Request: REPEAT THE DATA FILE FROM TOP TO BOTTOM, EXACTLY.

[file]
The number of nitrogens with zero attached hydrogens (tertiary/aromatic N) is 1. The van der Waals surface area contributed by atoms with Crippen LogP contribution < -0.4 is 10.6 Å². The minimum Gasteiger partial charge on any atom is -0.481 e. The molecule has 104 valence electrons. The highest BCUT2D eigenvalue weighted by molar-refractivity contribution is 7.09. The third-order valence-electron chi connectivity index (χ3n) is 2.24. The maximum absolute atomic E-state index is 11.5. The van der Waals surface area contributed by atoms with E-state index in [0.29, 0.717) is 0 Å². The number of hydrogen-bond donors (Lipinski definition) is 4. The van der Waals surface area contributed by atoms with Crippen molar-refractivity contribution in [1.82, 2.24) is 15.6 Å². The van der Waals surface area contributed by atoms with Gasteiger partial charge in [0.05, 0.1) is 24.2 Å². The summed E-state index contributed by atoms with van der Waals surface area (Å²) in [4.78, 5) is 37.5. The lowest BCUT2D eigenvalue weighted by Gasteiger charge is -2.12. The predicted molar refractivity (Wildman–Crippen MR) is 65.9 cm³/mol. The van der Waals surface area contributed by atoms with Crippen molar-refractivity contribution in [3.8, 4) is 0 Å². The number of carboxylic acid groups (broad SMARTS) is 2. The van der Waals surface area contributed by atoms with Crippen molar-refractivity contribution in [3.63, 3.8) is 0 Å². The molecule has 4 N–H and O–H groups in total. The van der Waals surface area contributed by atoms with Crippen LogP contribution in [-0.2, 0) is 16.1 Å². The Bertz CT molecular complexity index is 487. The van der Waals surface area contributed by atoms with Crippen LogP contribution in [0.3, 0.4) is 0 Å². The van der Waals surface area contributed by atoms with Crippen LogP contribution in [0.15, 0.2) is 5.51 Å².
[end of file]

The number of nitrogens with zero attached hydrogens (tertiary/aromatic N) is 1. The van der Waals surface area contributed by atoms with Crippen LogP contribution < -0.4 is 10.6 Å². The minimum Gasteiger partial charge on any atom is -0.481 e. The molecule has 104 valence electrons. The highest BCUT2D eigenvalue weighted by molar-refractivity contribution is 7.09. The third-order valence-electron chi connectivity index (χ3n) is 2.24. The maximum absolute atomic E-state index is 11.5. The van der Waals surface area contributed by atoms with E-state index in [0.29, 0.717) is 0 Å². The number of hydrogen-bond donors (Lipinski definition) is 4. The van der Waals surface area contributed by atoms with Crippen molar-refractivity contribution in [1.82, 2.24) is 15.6 Å². The van der Waals surface area contributed by atoms with Gasteiger partial charge in [0.05, 0.1) is 24.2 Å². The summed E-state index contributed by atoms with van der Waals surface area (Å²) in [4.78, 5) is 37.5. The lowest BCUT2D eigenvalue weighted by Gasteiger charge is -2.12. The predicted molar refractivity (Wildman–Crippen MR) is 65.9 cm³/mol. The van der Waals surface area contributed by atoms with Crippen molar-refractivity contribution in [3.8, 4) is 0 Å². The number of carboxylic acid groups (broad SMARTS) is 2. The van der Waals surface area contributed by atoms with Crippen molar-refractivity contribution in [3.63, 3.8) is 0 Å². The molecule has 4 N–H and O–H groups in total. The van der Waals surface area contributed by atoms with Crippen LogP contribution in [-0.2, 0) is 16.1 Å². The Bertz CT molecular complexity index is 487. The van der Waals surface area contributed by atoms with Crippen LogP contribution in [0.3, 0.4) is 0 Å². The van der Waals surface area contributed by atoms with Crippen LogP contribution in [0.15, 0.2) is 5.51 Å².